Health Care Task Force Considered
At the last of four public meetings hosted by the Department of Health (DOH) last week, members of Molokai’s healthcare community said it’s time to put aside old differences and look toward the future. Now, a task force is being organized to move their efforts forward.
“We all live here, we all know one another and we’re all friends,” said Cedric Alonzo, who works at the Molokai Community Health Center (MCHC). “We need collaboration.”
The group of about 60 attendees – including workers from MCHC and the Molokai General Hospital (MGH), as well as private practitioners and other professionals – designated Beverly Pauole-Moore to coordinate the task force.
Pauole-Moore, the volunteer Molokai representative to Governor Abercrombie, was chosen largely for her neutral stance on the health care issue and her ability to facilitate negotiations.
The task force will include representatives from Molokai’s health care system – such as MCHC, MGH, private and Native Hawaiian health practitioners and dentists – as well as several community members free from ties to any of those organizations. Attendees at last week’s meeting advocated including at least one teenage representative to the board in order to get youth perspective and involvement.
DOH Primary Care Offices (PCO) Programmer Catherine Sorensen will soon send Pauole-Moore a list of people who expressed interest in joining the task force, Pauole-Moore said. Those interested in joining or learning more about the task force may email Pauole-Moore at email@example.com.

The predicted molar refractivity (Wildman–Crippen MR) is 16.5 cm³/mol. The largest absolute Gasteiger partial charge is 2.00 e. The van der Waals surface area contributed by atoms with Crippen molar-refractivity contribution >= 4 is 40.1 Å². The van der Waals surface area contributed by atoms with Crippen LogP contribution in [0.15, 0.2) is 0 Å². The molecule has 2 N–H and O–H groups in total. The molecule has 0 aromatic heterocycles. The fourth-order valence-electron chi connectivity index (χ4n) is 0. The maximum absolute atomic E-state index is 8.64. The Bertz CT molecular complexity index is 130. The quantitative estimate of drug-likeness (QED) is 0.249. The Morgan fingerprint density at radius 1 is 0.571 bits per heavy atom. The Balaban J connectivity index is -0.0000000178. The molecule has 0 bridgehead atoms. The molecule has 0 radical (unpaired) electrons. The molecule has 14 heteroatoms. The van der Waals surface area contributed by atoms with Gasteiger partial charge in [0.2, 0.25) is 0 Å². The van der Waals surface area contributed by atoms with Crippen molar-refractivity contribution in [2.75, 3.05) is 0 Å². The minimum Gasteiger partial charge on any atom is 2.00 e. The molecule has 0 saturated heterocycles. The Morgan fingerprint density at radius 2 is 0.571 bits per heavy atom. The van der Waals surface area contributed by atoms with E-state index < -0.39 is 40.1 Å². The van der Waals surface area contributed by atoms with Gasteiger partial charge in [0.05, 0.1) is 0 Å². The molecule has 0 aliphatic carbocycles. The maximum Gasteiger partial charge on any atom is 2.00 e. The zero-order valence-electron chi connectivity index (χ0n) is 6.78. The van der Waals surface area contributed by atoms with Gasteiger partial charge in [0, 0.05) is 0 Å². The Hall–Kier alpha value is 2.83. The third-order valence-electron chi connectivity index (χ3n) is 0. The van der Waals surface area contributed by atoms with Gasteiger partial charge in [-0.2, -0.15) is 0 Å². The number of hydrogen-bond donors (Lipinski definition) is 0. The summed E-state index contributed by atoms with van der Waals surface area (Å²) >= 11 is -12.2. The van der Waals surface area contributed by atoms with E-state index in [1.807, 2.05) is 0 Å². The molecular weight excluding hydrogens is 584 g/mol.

Meeting times and locations have yet to be decided.
The public meeting at the Mitchell Pauole Center marked the end of DOH initiating any involvement with Molokai’s immediate health care struggles, according to Sorensen and state Director of Health Loretta Fuddy, who both attended the meeting.
The DOH is willing to provide more assistance if Molokai health care providers initiate the conversation, Sorensen said. That communication would likely happen between the task force and one or more of the three DOH subdepartments involved thus far: the PCO, the State Office of Rural Health and the District Health Office on Maui.
Attendees expected the task force would work on specific projects, such as creating a health care directory or flow chart for residents to learn about their health care options, as well as “big picture” issues like limiting duplication of services among different health care providers.
Resolving the latter issue is important to make sure federal dollars are approved for as many different types of services on Molokai as possible, according to Dr. Lorrin Pang, the district health officer for Maui County, who also attended the meeting.
“The feds are asking for collaboration. Sometimes duplication is equivalent to quality … but with this health care crisis, you don’t have that luxury,” he said. “It’s not my opinion, it’s the feds’ opinion. That’s how we’re gonna have to do it until [the country gets] wealthy again.”